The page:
Sunday, January 10, 2016
Thursday night I took my wife to see the film, "Concussion", which is based on the problem of football head injuries. My biggest interest in seeing the film was because it largely centers around the Pittsburgh Steelers and the city of Pittsburgh. I happen to be a life-long Steeler fan and by coincidence, lived in Pittsburgh from 1987 to 1990. During that time, I happened to see Mike Webster, a central figure in the story, play twice, first as a Steeler and later as a Kansas City Chief. As all fans know, Webster suffered brain trauma and mental illness in his last years, often living in his car or on the street. It was his autopsy by a Nigerian-born pathologist in Pittsburgh, portrayed by actor Will Smith, that led to a revolution in the field of football head injuries. It is a sad and depressing film, which also recounts the tragic deaths of other ex-players, such as Terry Long, Justin Strzelczyk (also ex-Steelers), Andre Waters and Dave Duerson. After watching it, I wondered whether I should be praying for the Steelers to win their upcoming playoff game or pray that nobody suffered a concussion on the field.
How appropriate as we fast forward to Saturday night and the Steelers-Bengals playoff game in Cincinnati. The scene couldn't have been more perfect. Fifty degree weather and practically the entire game played in a rainstorm before 50,000+ howling, drenched fans. The two teams clearly despise each other, so much that officials had to form a human wall to keep them separated during pre-game warm-ups. Once the game began, it was a series of fights and injured players taken to the locker room. After sending Bengal running back Giovani Bernard off to the locker room with a helmet to helmet spear, Steeler linebacker Ryan Shazier was prancing on the sideline. There was no penalty, and the Steelers had recovered Bernard's fumble. The Bengals players and fans were outraged and screaming for revenge. As the 3rd quarter drew to a close, the Steelers were up 15-0. Then the game turned as Steeler quarterback Ben Roethlisberger was sacked by Bengal linebacker Vontaze Burfict and injured his right shoulder. (It was a clean tackle.) As Roethlisberger was being carted off to the locker room, fans cheered and threw water bottles at him. It was one of the most disgusting fan spectacles I have ever seen.
The Steelers opened the 4th quarter by punting from deep in their end zone. Soon it was 15-7 then 15-10. Roethlisberger was out of the game, and with just under two minutes left, the Bengals went up 16-15. When Burfict intercepted a pass by backup QB Landry Jones deep in Steeler territory, it appeared the game was over as Burfict and four or five of his teammates went charging into the locker room in celebration.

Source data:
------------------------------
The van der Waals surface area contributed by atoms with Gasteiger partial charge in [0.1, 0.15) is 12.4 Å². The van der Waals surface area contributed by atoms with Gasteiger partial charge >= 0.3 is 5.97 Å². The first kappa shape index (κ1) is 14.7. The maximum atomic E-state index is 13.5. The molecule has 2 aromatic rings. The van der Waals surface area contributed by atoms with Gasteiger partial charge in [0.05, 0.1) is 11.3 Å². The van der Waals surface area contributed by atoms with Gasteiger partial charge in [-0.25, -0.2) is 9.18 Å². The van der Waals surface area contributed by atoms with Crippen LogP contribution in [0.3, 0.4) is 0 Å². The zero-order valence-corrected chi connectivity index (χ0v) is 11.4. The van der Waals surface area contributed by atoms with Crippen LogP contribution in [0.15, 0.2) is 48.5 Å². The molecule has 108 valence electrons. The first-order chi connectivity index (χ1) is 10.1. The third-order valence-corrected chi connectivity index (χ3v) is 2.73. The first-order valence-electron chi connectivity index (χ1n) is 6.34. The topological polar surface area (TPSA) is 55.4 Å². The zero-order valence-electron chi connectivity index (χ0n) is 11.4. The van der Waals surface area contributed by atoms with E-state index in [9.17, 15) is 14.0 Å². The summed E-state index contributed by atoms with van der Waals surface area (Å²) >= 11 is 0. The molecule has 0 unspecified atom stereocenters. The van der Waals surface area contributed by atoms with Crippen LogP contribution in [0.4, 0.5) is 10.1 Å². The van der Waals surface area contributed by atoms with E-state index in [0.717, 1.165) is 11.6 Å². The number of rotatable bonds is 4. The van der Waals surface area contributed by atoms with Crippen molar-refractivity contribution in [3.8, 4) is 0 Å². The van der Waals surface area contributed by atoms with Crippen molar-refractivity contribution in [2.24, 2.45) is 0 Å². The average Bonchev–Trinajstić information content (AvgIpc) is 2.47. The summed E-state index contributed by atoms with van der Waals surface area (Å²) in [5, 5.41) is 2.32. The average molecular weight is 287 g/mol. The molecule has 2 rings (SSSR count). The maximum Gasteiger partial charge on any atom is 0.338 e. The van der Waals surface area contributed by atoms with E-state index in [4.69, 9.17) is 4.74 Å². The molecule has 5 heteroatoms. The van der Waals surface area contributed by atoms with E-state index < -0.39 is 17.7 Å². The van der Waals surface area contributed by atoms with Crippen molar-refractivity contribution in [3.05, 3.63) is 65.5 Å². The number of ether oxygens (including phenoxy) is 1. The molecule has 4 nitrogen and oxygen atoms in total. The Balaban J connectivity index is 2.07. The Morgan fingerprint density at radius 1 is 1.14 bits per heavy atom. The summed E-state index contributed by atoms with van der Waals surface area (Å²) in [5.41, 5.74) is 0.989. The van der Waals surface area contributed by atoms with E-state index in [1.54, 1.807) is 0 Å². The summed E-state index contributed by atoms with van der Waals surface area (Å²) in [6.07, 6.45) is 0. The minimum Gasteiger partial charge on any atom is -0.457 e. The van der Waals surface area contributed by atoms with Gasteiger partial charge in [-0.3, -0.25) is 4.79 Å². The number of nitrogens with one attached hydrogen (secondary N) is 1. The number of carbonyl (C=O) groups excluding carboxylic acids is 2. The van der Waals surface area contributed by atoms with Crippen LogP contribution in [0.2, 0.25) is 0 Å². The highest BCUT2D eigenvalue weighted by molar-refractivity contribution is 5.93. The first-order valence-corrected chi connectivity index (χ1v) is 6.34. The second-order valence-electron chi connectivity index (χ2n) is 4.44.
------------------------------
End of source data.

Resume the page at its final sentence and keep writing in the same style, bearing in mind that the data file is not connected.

It was just warming up. Burfict, the hero, would have to return and become Burfict the villain and Burfict the goat.
On the very next play, the Bengals' Jeremy Hill fumbled, and the Steelers recovered around their own ten yard line. Out came Roethlisberger, unable to throw long, but able to make some short completions including one on a 4th and three. Then, with about 20 seconds to go, Roethlisberger threw an incomplete pass to Antonio Brown-who was promptly hit by Burfict helmet to helmet. Brown went down and lay on the field with a concussion as the flag flew. A fifteen yard penalty gave the Steelers the ball first and ten on the Bengals 33 yard line with 18 seconds to play and no time outs. They were in position to attempt a long (51 yards) field goal. That was before Bengal defensive back Adam Jones drew another 15 yard penalty for lunging at Steeler coach Joey Porter, himself never known as a peace maker during his playing days.
That put the ball on the 18 yard line, and the Steelers promptly kicked a chip shot field goal that won it and left Bengal players literally sobbing on the sidelines. Hill, Jones and Burfict all shared the goat horns. Justice had been served.
After the game, TV analyst Boomer Esiason, who played most of his career with the Bengals, said that he was embarrassed by what he had seen and referred to the Bengal players as "dreck".
Am I happy the Steelers won? Sure, but that is tempered by the fact that they have to play their next playoff game without Roethlisberger and Brown, which would leave them little chance of winning. I am also appalled by everything I witnessed last night. I fully understand that football is a violent, tough game, where injuries are common. Let's face it; the human body was not designed for football. I also understand that shrinking violets don't play football. It is a game of violence, emotion, and intimidation. To be sure, there was also the sport's unique beauty and grace on display in the game as exhibited by receivers, AJ Green, Antonio Brown and Martavis Bryant, the latter of whom made an impossible catch in the end zone to put the Steelers up 15-0.
But what to do? Football is a national institution and the most popular game in the country. It is not going to be banned, and the NFL is not going to go to touch football. They have made improvements with helmet design, issued new rules, and have instituted the concussion protocol that can remove a player from the game and keep him out until he passes certain tests. Yet, there is only so much one can do to make this game safer.
After I transferred out of Pittsburgh in 1990, I kept up contact with some of the people I had worked with. Our office was in the Federal Building on Grant Street and across the street from the Greyhound Bus Station where we parked our government cars. After Mike Webster died, I was told by one of my ex colleagues that for a time, he was regularly seen in the bus station when he was living as a homeless person.
Last night, Antonio Brown and Giovani Bernard were knocked out of the game with head injuries. I pray that neither will ever become the next Mike Webster.